Comparison of the gas depletion time of our sample to the 2-SFM model trend (Sargent et al., 2014) and literature values for larger samples is presented in Fig. 3 (b). The median direct and compensated values of our z=3.2 sample of and (uncertainties are 1 error on median) are fully consistent with the trends and values of Genzel et al. (2015) and Bethermin et al. (2015) which also follow the trend predicted by the 2-SFM model. According to data and model, may approach a plateau of for MS galaxies at . Again, the mean values of the MS galaxies from Scoville et al. (2016) are fully consistent with the other data, with the exception of the data which tends to values lower than predicted by the 2-SFM model, but still consistent within the expected scatter.

Our objects show no clear trend with specific SFR (as expected from §3.2.1) over almost two orders of magnitude at z3.2. An exception are the objects that lie more than above the main sequence that all exhibit depletion times of 300 Myr and less. It is interesting to note that our scatter is similar to that from the IR stacking analysis by Bethermin et al. (2015). This suggests that in addition to potential sample selection biases (fraction of starburst-like sources), a large intrinsic scatter could contribute to variations between different studies.

Trends with Stellar Mass

The gas fraction is slightly anti-correlated with stellar mass for our z=3.2 sample as shown in Fig. 4. Our galaxies agree well with the general predicted trend by the 2-SFM model (Sargent et al., 2014), but they reveal an apparently steeper slope of that is likely an artifact created by our detection limit (see long-dashed diagonal line in Fig. 4).

At fixed stellar mass, galaxies with high gas fractions are on average expected to correspond to MS galaxies well above the mean MS locus according to the 2-SFM framework (see colored band in background of Fig. 4). In Fig. 4 we have colored our ALMA detections according to the actual (s)SFR-offset with respect to the MS. While there is an overall, broad agreement between expected and actual location of our data in Fig. 4 (in the sense that high-sSFR galaxies lie above the average vs. trend and low-sSFR galaxies below), the fact that the color of the individual symbols and the background color scheme do not match up perfectly evidences a non-neglible scatter of the SFR vs. relation. We will discuss this further in § 4. Note that galaxies with have gas fractions similar to the average MS galaxy with identical mass due to their enhanced star formation efficiency (or lower ; see also Fig. 2). It is interesting to note that most of the galaxies are below the MS and also have the lower expected for objects with lower sSFR than the MS. However, the overall scatter is consistent with the range expected from the MS range probed by our galaxies.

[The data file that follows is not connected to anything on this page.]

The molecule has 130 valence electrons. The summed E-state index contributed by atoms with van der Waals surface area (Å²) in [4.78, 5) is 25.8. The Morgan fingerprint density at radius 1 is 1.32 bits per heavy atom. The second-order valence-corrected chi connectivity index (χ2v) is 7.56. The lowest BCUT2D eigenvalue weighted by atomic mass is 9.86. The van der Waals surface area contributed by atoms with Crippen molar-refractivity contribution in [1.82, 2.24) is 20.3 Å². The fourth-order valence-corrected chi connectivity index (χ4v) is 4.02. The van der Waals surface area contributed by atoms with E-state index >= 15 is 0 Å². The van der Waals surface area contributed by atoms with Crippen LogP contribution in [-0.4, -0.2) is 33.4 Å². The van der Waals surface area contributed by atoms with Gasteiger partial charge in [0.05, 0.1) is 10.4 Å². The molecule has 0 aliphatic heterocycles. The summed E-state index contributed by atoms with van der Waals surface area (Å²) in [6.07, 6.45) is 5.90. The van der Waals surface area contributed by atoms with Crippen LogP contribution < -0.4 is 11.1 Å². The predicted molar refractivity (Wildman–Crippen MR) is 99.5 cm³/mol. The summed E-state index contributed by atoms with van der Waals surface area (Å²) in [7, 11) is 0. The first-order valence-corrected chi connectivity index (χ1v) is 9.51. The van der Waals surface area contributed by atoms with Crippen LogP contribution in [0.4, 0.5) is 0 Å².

Comparison of the trend from the 2-SFM model and our data to predicted relations from cosmological simulations and semi-analytical models (SAMs) compiled by Somerville & Davé (2015) shows that the observed gas fraction is typically a factor of higher. The dependence of on is probably stronger than seen in the cosmological models, though results appear to be very sensitive to the exact MS location of the sample studied. Our AGN host galaxies cover no preferred parameter space. A similar trend of is seen locally (Saintonge et al., 2011a; Bothwell et al., 2014) and also at higher redshift (e.g. Genzel et al., 2015; Dessauges-Zavadsky et al., 2015). No trend is obvious in our data when plotting against . Since our data cover the same parameter space as the star forming galaxies compiled by Dessauges-Zavadsky et al. (2015, their Fig. 9) this might be an effect of our limited stellar mass range probed.

4 No change in global star formation process out to

The results from section §3.2 for and are (i) a redshift independent dependance on sSFR and (ii) a flattening of the redshift evolution at . They imply that our z3 massive star forming galaxies follow the relation between SFR and gas mass (i.e. the Schmidt-Kennicutt relation) established for lower redshift galaxies. This relation is one key ingredient in the 2-SFM prescription (see Sargent et al., 2014). Placing all our detections onto the SFR vs. gas mass plane (Fig. 5) shows that the z3 MS galaxies occupy the same space as lower redshift objects at . The amplitude of the scatter of our sample restricted to from the MS location (see inset in the bottom right corner) is about 1.7 larger than that observed for the reference MS samples (of 0.20 dex). It is interesting to note that there is a slight trend with MS location: galaxies well below the MS have a higher depletion time (or lower star formation efficiency) than objects well above the MS that typically have a lower (or higher star formation efficiency) than objects close to the MS. This is consistent with the trend seen in Fig. 2 b. The larger scatter in SFR is mainly caused by galaxies in the transition to starburst objects. The AGN host galaxies fall within the scatter of our star forming galaxies. The mean MS values of Scoville et al. (2016) are also consistent with the location of our data points.